The program polls until it receives a button press, and then checks the reload value corresponding to that press against the appropriate value in the RAM array. The value from RAM has been loaded to reload, while the reload value for the user button press is in rtemp1. If the two are equal, the program plays the tone; otherwise, it jumps to the "error" label. This sequence is repeated until the tones array is exhausted, and if the user has correctly repeated all tones, the program gets the next random value from TCNT0 after the last button press. Since human interaction introduces a completely unpredictable element to the program--I have no idea of knowing how fast each user is going to press buttons--this value is as random as possible. If the game is on level 2, the value from TCNT0 is also moved to the rndnum register, where it is shifted by two bits and ANDed with 0x03 to produce a 2-bit value indicating the number of new tones to add to the sequence. If the game is on level 1, rndnum is simply set to 1. The program then returns to the "mode1" label.
Mode 2 is the "react mode" of play, in which the user is required to repeat each tone the computer plays as fast as possible. This section is similar to the Mode 1 section above in that it examines the execution of this mode in great detail, starting at the "mode2" label of the program. At this point, the program goes through a level select very similar to the one described at the start of the Mode 1 section. However, this time, there are three levels of difficulty, and they are indicated by loading maxnum and minnum with the appropriate values at the very beginning of the mode.
Once the level is selected, Timer1 is set to a prescale of 8 (.5 MHz) and then the "Get ready ... " string is displayed for 2 seconds. The program then outputs the "Mode 2" string to the LCD, and begins game play. As in Mode 1, it selects a tone based on the value of (rand AND 0x03), and plays that tone. However, it only plays one tone at a time, and then enters a polling loop which waits for a user button press. The amount of time it waits is based on the current value of the waitval register, which starts at the value in maxnum, and goes as low as the value in minnum. Before the polling loop starts, the value of waitval is moved to wcount, which is decremented every time Timer1 overflows by the Timer1 overflow interrupt. So, within the polling loop, if wcount reaches 0 or the user presses the wrong button, the program jumps to the "error" label. If the user correctly repeats the tone, waitval is decremented as long as it remains above the value in minnum, and then the program returns to the game play loop.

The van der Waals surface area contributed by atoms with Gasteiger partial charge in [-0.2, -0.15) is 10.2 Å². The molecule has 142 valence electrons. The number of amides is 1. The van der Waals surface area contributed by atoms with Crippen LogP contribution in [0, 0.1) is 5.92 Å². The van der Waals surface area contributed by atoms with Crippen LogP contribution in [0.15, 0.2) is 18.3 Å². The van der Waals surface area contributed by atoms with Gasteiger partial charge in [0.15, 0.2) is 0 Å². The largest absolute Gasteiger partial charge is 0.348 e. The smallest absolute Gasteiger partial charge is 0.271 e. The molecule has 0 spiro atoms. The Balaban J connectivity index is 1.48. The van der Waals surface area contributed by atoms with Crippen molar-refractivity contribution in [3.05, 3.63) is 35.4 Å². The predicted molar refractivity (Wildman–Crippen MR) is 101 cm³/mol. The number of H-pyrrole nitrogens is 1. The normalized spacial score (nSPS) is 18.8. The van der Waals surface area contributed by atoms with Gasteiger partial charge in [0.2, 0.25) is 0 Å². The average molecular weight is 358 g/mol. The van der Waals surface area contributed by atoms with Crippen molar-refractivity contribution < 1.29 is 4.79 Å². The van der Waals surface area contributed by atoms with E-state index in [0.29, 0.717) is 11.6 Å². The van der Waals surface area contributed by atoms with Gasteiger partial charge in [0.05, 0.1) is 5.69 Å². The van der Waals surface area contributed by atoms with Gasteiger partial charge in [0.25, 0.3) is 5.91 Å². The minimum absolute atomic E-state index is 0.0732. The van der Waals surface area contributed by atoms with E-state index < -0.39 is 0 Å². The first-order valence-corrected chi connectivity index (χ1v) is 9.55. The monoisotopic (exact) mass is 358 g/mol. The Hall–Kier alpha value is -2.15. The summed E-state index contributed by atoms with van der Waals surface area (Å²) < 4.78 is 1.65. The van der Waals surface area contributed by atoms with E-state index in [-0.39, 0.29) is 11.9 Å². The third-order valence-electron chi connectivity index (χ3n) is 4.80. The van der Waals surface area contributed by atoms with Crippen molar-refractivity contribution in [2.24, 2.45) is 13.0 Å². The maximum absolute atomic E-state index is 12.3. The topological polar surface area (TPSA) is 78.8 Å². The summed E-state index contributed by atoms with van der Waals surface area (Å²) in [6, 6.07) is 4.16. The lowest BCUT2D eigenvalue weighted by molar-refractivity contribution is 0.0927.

In conclusion, I definitely enjoyed this project. I think implementing this game was a challenging experience that worked out well, but there are definitely some changes I would make if I had to do it all over again. For one thing, Mode 2 would be harder. Rather than having the program exit after one missed button press, I would program it to continuously output new tones, faster and faster, and only exit once the user input a wrong tone. So the game would start slowly, outputting a tone perhaps once every 2 seconds, and soon it would be outputting a tone every 200 milliseconds, and the game would end once the user was unable to keep up any longer.
I also would have improved my randomness slightly for Mode 1, level 2. Rather than simply drawing four "random" values in succession off of TCNT1L, I would only read TCNT1L (or TCNT0) once--on a button press--and create four random tones from that value by taking the four 2-bit quantities contained in that 8-bit number--bits 7-6, 5-4, 3-2, and 1-0--and storing them for use as the new additions to the sequence. Overall, though, I think my project works well and does what I intended it to do. It may not be as attractive physically as the original SIMON (it's hard to compete with that package when you're doing your wiring on a breadboard), but I think it works just as well and goes beyond the original in terms of functionality.